What is an Exception?
Exceptions are an exceptional state in the course of the code. It’s a way for the programming language to let the programmer/user know that there is an unforseen process causing unexpected behavior.
In most programming language, when an exception is raised, the program stops and a message is sent back.
42 + 'answer' # => TypeError (String can't be coerced into Integer)
A lot of programming language provides a hierarchy of built-in classes to simplify the exception handling.
In Ruby, the very first exception class is the
Exception class, which has several subclasses, many of which also have descendents of their own.
Exception to Handle
Exceptions can and for some should be handled. In Ruby, the descendents of the
StandardError class are errors which are safe to handle. They are caused by circumstances such as unexpected user input, faulty type conversions or dividing by zero.
Some errors, however, must not be handled; doing so would be dangerous. Handling them would result in masking critical errors and can make debugging more difficult than it already is.
This include importants errors such as
How to Handle an Exceptional State
In Ruby, we use the
rescue block to handle errors. The block prevent your program from stopping if the specified exception is raised.
begin # do something dangerous here rescue TypeError # do something if TypeError is raised rescue ArgumentError # do something else if ArgumentError is raised end
When a issue is raised between
rescue, Ruby stops the execution of the code and goes straight to the
rescue block. In other words:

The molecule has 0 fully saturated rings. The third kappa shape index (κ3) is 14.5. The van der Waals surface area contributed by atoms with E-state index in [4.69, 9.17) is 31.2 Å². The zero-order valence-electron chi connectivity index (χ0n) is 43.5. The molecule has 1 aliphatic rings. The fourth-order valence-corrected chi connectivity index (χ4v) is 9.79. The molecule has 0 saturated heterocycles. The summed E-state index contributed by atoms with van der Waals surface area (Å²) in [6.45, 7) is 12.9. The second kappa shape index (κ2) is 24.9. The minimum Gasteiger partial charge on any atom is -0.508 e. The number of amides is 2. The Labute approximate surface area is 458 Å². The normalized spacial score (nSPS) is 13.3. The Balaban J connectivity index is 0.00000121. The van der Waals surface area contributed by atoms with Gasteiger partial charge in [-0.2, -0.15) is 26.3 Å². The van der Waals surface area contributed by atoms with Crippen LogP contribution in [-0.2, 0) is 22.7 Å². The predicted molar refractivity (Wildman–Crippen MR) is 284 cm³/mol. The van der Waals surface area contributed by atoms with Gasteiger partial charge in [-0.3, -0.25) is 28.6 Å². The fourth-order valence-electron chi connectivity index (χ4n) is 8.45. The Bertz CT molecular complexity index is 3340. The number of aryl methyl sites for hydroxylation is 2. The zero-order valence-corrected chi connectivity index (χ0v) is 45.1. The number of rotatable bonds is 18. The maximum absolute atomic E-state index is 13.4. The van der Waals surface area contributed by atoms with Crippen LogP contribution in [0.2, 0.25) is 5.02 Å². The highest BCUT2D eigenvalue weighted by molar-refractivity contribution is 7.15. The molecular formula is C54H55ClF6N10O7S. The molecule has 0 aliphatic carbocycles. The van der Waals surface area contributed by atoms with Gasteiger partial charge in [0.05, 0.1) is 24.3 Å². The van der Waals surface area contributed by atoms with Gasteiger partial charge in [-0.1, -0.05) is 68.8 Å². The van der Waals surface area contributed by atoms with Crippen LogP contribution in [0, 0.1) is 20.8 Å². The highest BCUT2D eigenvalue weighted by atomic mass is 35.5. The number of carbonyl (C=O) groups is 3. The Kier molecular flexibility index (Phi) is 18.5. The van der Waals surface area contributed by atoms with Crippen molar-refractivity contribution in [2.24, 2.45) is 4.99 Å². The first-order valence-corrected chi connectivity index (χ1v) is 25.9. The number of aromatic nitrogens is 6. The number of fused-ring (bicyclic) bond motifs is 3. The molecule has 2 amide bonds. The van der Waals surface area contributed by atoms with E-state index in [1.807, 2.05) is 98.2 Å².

begin array.fetch(index) # The index is out of bonds puts "This code won't execute if out of bonds" rescue IndexError puts "Out of bonds!" end
In the code above, te
puts method call behind the
array.fetch line will not execute if
index is out of bonds; Ruby goes straight to
It is also possible to specify multiple exception on the same line in order to take the same action for more than one type of exception:
begin # do something dangerous here rescue ZeroDivisionError, TypeError # do something if ZeroDivisionError or TypeError are raised end
Useful Clauses in Ruby
There are several useful clause to use along the
rescue block. Let’s see some of them.
begin # do something dangerous here rescue # handle the inevitable exception ensure # do this every time, exception or not end
ensure is run whether an exception was raised or not. It’s useful to close file or connection with database, for example.
Another example is
retry: it lets you retry running your code after it raised an exception:
RETRY_LIMIT = 5 begin attempts = attempts || 0 # do something dangerous rescue attempts += 1 retry if attempts < RETRY_LIMIT end
This is useful when dealing with network connection and remote connection, where the line can sometime be busy.
Manually Raising Exceptions
It is possible to manually raises exception. In Ruby, it is done with the…
raise TypeError.new("Task failed successfully.")
Exceptions raised manually can, or course, be handled in the same manner as exceptions Ruby raises automatically.
Crate Custom Exceptions
Exceptions being classes, we can create our own custom exception classes, if we so wish.
class ValidateSomethingError < StandardError # validate something one way or anotehr end